.- A federal appeals court on Friday allowed a Tennessee ban on some abortions to go into effect.
A three-judge panel of the Sixth Circuit Court of Appeals ruled 2-1 that a part of the state’s abortion law can go into effect, a “reason ban” that bars discrimination abortions.
Tennessee in July enacted a law with several restrictions on abortion, including a “heartbeat ban” on abortions conducted as early as six weeks into pregnancy, and bans on abortions at other stages in pregnancy should the “heartbeat” ban be struck down by a court.
The law also banned doctors from performing abortions if they knew the mother was seeking the abortion “because of” the sex, race, or Down syndrome diagnosis of her baby—a “reason ban,” in Section 217 of the law.
Planned Parenthood, the Center for Reproductive Rights, and the ACLU challenged the law in court. In July, a federal district court halted the law from going into effect.
The Sixth Circuit on Friday put a stay on the lower court’s ruling with respect to Section 217, allowing that part of the law to go into effect.
Judges Eugene Siler and Amul Thapar issued the majority opinion. The plaintiffs’ claim, they said, that the law was vaguely written did not have “a likelihood of success on the merits.” The state, meanwhile, would suffer “ongoing irreparable harm” if the law was halted. Thus, they said the conditions were met to grant a stay on the lower court’s decision.
After the ruling, pro-abortion groups submitted another request for the courts to halt the “Reason Bans,” arguing this time that the bans violated a woman’s constitutional right to a pre-viability abortion.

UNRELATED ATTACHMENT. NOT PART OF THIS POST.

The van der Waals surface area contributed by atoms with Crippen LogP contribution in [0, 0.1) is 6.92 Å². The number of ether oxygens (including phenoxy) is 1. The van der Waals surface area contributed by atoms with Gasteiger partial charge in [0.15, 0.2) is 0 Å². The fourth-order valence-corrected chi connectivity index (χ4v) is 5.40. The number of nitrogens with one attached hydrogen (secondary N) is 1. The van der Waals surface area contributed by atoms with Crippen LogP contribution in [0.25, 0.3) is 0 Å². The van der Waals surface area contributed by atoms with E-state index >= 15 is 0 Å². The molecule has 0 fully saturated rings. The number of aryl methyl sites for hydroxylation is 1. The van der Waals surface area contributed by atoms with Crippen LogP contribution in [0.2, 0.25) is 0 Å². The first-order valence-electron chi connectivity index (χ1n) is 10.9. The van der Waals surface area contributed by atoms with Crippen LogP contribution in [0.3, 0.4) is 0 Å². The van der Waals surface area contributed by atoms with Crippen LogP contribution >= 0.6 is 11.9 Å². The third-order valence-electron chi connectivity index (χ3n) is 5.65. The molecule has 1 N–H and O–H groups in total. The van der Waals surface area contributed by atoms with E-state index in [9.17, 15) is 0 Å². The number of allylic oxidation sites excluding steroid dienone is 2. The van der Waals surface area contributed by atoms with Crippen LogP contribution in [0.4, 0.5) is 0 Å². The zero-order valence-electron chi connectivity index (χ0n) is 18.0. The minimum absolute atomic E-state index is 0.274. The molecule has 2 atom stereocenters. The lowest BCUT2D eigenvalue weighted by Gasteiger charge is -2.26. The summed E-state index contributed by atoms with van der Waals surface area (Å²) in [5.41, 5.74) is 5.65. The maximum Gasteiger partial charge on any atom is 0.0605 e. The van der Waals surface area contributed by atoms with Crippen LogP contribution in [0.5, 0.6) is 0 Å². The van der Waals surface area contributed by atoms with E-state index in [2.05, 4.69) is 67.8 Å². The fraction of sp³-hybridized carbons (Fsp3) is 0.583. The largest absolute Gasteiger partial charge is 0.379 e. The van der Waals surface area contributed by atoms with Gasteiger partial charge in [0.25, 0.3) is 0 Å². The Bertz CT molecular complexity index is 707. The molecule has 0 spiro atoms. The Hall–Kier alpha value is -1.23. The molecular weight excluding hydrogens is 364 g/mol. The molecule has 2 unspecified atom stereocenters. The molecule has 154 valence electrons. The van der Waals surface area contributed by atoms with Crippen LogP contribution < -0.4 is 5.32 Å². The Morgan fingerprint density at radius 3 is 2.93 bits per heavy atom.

A coalition of 18 states filed a brief at the court supporting Tennessee’s law.
“Protecting the most vulnerable members of society is an interest of the utmost importance for States. And it is hard to imagine a scenario where this interest comes into sharper focus than protecting unborn children from eugenics-motivated abortions,” the brief stated, which was authored by Kentucky’s Attorney General Daniel Cameron.
The states of Alabama, Arkansas, Georgia, Idaho, Indiana, Louisiana, Mississippi, Missouri, Nebraska, North Dakota, Ohio, Oklahoma, South Carolina, South Dakota, Texas, Utah, and West Virginia also signed onto the brief.
Kentucky is in court fighting to protect its own discrimination abortion ban, Cameron said.
In his dissent, Judge Eric Clay said that the state’s ban violates a woman’s constitutional right to a pre-viability abortion.
“If a woman seeks an abortion for a reason prohibited by the statute, a physician’s refusal to provide the service will pose an ‘undue burden’ on the woman in her effort to obtain a pre-viability abortion, a constitutionally protected choice,” Judge Clay wrote.
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